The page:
CM: I think the most important thing I want people to take away from my work is that “the environment” and “saving the ocean” are not just my problem. I did not choose to do this work as a hobby or out of ego. I do this work for self-preservation. Perhaps my background as a scientist makes the imminence of the effects of climate change and biodiversity loss more visible to people like me, but the consequences will, and are already, being felt by all.

My work is not meant to “inspire” or entertain. I am trying to break through the wall of apathy and ignorance to spring humanity into accelerated action. My work is a desperate attempt at “screaming from the rooftops” that our planet is on the brink and humanity is in grave danger. It is an invitation to start taking action today.

WINGS: What are the greatest barriers to more women working in science?

CM: Gender Bias: Prejudices and stereotypes about women’s abilities and roles limit their opportunities in science.
Lack of Representation: The scarcity of female role models and leaders in science can discourage women from pursuing careers in the field.
Work-Life Balance: Balancing scientific careers with family responsibilities can be challenging, particularly with the demanding nature of research and inflexible work environments.
Stereotypes and Cultural Expectations: Societal stereotypes and cultural expectations can discourage girls from developing an interest in science and limit their aspirations.
Lack of Support and Mentorship: Women often face a lack of support and mentorship opportunities, which are crucial for career development.
Unconscious Bias: Unnoticed biases in decision-making processes, such as hiring and promotions, can disadvantage women in their scientific careers. To address these barriers, it is necessary to create inclusive work environments, challenge biases and stereotypes, promote mentorship programs, and provide equal opportunities for women in science. By doing so, we can foster a more diverse and equitable scientific community that benefits from the talents and contributions of women.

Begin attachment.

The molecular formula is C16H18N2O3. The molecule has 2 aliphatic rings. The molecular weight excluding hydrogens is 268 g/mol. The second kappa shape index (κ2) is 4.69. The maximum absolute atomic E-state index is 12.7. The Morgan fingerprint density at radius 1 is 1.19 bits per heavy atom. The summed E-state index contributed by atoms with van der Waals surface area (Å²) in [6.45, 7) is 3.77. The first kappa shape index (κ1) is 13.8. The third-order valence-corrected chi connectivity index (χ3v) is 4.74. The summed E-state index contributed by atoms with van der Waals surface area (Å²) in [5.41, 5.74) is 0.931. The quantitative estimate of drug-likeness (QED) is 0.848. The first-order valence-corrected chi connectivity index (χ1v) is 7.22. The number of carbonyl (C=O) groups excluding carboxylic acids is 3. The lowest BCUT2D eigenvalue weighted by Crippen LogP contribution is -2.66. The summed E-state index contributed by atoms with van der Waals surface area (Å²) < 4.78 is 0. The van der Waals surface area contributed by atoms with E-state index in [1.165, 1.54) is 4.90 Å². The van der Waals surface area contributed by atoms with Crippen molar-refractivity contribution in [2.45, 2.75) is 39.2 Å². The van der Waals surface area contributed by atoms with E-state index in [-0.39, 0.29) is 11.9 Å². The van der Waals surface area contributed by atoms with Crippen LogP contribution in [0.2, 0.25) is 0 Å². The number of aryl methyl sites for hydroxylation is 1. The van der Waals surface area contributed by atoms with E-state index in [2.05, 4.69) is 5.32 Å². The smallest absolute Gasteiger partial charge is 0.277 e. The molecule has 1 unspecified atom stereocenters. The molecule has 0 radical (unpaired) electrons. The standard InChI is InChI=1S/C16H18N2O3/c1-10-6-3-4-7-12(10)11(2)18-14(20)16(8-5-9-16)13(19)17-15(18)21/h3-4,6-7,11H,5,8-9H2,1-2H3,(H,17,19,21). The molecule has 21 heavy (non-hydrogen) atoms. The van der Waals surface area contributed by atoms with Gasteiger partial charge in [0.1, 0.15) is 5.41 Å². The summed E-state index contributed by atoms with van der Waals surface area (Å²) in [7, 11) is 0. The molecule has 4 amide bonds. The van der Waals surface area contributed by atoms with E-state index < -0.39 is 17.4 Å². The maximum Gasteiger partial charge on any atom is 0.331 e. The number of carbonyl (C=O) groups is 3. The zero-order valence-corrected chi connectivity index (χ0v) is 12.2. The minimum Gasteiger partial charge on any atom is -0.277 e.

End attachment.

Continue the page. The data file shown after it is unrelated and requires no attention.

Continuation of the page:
WINGS: What gets you up in the morning? 

CM: Urgency. For many photographers, the passion lies in the romance of the equipment and the lifestyle. For me, photography is an opportunity to engage with people whose morning is populated with other thoughts: work, kids, lunch plans. My job is to use my images in social media, exhibitions, books and even award ceremonies, like this one, to be an urgent reminder that time is running out to do more and to do it quickly.

WINGS: What’s your next challenge? 

CM: My next challenge professionally is to reach the highest audiences: TV, United Nations, government buildings. We can no longer pretend that climate change is something that will happen in the future. It is here now, and everyone needs to spend some time asking “what can I do?” Make it an honest question. Not one that someone else should answer for you. We all can consume much less, for starters. It is easy to blame China and India for not doing more, but the honest truth is that we, North Americans and Europeans, consume 10 times more than they do and are responsible for tenfold emissions. Should we be trying to minimize our daily impact? Absolutely.

WINGS: Describe yourself in three words. 

CM: Stubborn, opinionated, and blunt. I have a memory from when I was in first grade in Mexico City. At a parent teacher conference, my school teacher, Miss Mari Cardeña, with whom I still maintain a relationship, told my mother that I was “claridosa”, which literally means “someone that tells the truth bluntly”.